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Saturday, July 31, 2021
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Coast guard continues search for 9 missing crew members

SURIGAO. This photo provided by the Philippine Coast Guard shows the cargo vessel LCT Cebu Great Ocean aground along the shoreline of Barangay Cantapoy, Malimono, Surigao del Norte on Monday, April 19, 2021. (AP)

THE search and rescue operations for the missing nine crew members of the LCT Cebu Great Ocean have not yet ended.

There was still no confirmation on Thursday, April 22, 2021, if there were still Cebuanos among the missing, according to Commander Elaine Pangilinan, station commander of the Coast Guard Station Surigao del Norte.

She said the initial list of names of the crew aboard the vessel from the Agata Mining Ventures Inc. in Tubay, Agusan del Norte (a mining company where the vessel was operating) did not match the accounts of Roger Polo, the surviving chief mate.

Pangilinan said the number of the crew aboard was confirmed to be 20; however, the details that did not match were the names of the crew aboard the LCT Cebu Great Ocean at the time of the mishap on Monday afternoon, April 19.

Aside from deploying the Coast Guard’s sea vessels to help in the search and rescue operation, Pangilinan said they conducted foot patrols along the shorelines of Surigao del Norte and coordinated with the officials of the coastal barangays to help them monitor the shores.

Four crew members died while seven survived after the LCT Cebu Great Ocean ran aground near the shoreline of Barangay Cantapoy, in Malimono, Surigao del Norte, Monday afternoon.

Pangilinan said based on the initial investigation and on the accounts of Polo, the vessel requested to take shelter (anchorage) near Jabonga, Agusan del Norte because of the big waves brought about by Typhoon Bising.

While at anchor, the ship’s anchor chain broke. This resulted in a distressed ship, which led the crew members to abandon the ship.

The ship’s engine room was drowned after the ship capsized.

Pangilinan said the formal investigation will be handled by the PCG’s Marine Casualty Investigation Unit.

She said there were no crew found inside the vessel, though some of its cargoes, like the nickel ore, were still there. She could not confirm if the vessel was still loaded with the 2,000 liters of diesel fuel.

Pangilinan said the vessel is still in Malimono, Surigao del Norte. The towing process has not yet started as they are prioritizing the search and rescue operations.

She also cannot confirm who owns the nickel ore, but the vessel is reportedly owned by Harold Tan of Inter East Shipping and Lighterage Corp.

Survivor’s tale

Jojie Villanueva, one of the 20 sailors of the ill-fated LCT Cebu Great Ocean, was able to survive his ordeal by clinging to his life vest for at least two days before he was rescued.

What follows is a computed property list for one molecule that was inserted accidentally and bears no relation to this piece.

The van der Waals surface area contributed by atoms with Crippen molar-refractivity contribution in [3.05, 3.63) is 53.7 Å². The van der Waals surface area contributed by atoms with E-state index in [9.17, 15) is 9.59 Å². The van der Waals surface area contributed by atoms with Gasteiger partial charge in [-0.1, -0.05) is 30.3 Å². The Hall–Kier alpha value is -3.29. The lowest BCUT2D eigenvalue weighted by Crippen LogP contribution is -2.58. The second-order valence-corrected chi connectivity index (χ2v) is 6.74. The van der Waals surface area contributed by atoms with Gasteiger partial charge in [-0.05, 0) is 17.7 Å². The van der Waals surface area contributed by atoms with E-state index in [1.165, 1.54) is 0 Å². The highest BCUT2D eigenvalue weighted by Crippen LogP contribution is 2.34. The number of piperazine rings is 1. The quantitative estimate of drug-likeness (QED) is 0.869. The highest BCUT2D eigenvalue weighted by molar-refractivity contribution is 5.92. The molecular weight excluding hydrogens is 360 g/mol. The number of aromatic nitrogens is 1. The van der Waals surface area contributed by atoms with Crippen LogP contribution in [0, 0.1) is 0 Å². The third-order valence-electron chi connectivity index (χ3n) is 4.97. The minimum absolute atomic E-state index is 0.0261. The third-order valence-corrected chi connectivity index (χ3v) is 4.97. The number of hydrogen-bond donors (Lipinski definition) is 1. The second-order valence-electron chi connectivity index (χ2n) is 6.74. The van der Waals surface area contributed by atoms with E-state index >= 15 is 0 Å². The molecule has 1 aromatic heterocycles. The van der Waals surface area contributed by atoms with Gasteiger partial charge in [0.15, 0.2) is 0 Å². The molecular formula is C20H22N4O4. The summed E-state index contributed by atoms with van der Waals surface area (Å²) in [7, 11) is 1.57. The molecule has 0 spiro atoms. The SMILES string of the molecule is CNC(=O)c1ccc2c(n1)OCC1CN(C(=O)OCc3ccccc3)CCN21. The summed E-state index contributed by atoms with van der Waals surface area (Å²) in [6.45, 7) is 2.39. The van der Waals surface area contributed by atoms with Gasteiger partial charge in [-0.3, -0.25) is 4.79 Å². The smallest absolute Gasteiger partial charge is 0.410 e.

This was according to Lisa Villanueva, Jojie’s mother, who spoke to reporters about her son’s ordeal on Thursday, April 22.

Lisa told reporters that a day before the incident, she had been able to speak to her son on the phone as the ship was traveling towards Mindanao.

Jojie and his family are residents of Barangay Linao in Talisay City.

Lisa recalled that while she and her son were talking on the phone, she heard the sound of strong waves in the background.

When she asked her son about it, Jojie told her that they were traveling on choppy waters caused by Typhoon Bising.

But Jojie assured her that he and the rest of the boat’s crew were safe since they were currently anchored in a safe area.

“I asked my son to be vigilant and even asked him to keep praying his rosary while they were traveling,” Lisa said.

The day after they spoke, Lisa said she no longer received messages from Jojie.

She became anxious when one of her daughters told her that she received a message from Jojie, asking her to pray for him.

Concerned for her son’s safety, Lisa texted her son to continue praying his rosary.

But Jojie never replied to her text messages for the entire day, she added.

It was only on Wednesday, April 21, that she heard reports of what happened to the ship.

Lisa said she immediately contacted the shipping company where Jojie works to get updates on her son’s condition.

She was reportedly told by the shipping firm that Jojie and 18 of the vessel’s crew members initially reported to them that they were safe after they were able to escape the boat through life rafts.

But she was told by the firm that they needed to be rescued immediately as their life rafts were reportedly collapsing due to the strong waves.

Aside from that, there were no more updates from the crew concerning their status, Lisa said.

It was only through relatives living in Mindanao that Lisa learned of her son’s fate.

Her son reportedly got separated from his fellow crew members after their life raft collapsed due to the strong waves.

For two days, Jojie depended only on his life jacket for survival as he floated aimlessly in the ocean.

According to persons who rescued him, Jojie reportedly swam upon seeing the shore of a nearby island. (WBS, JKV)


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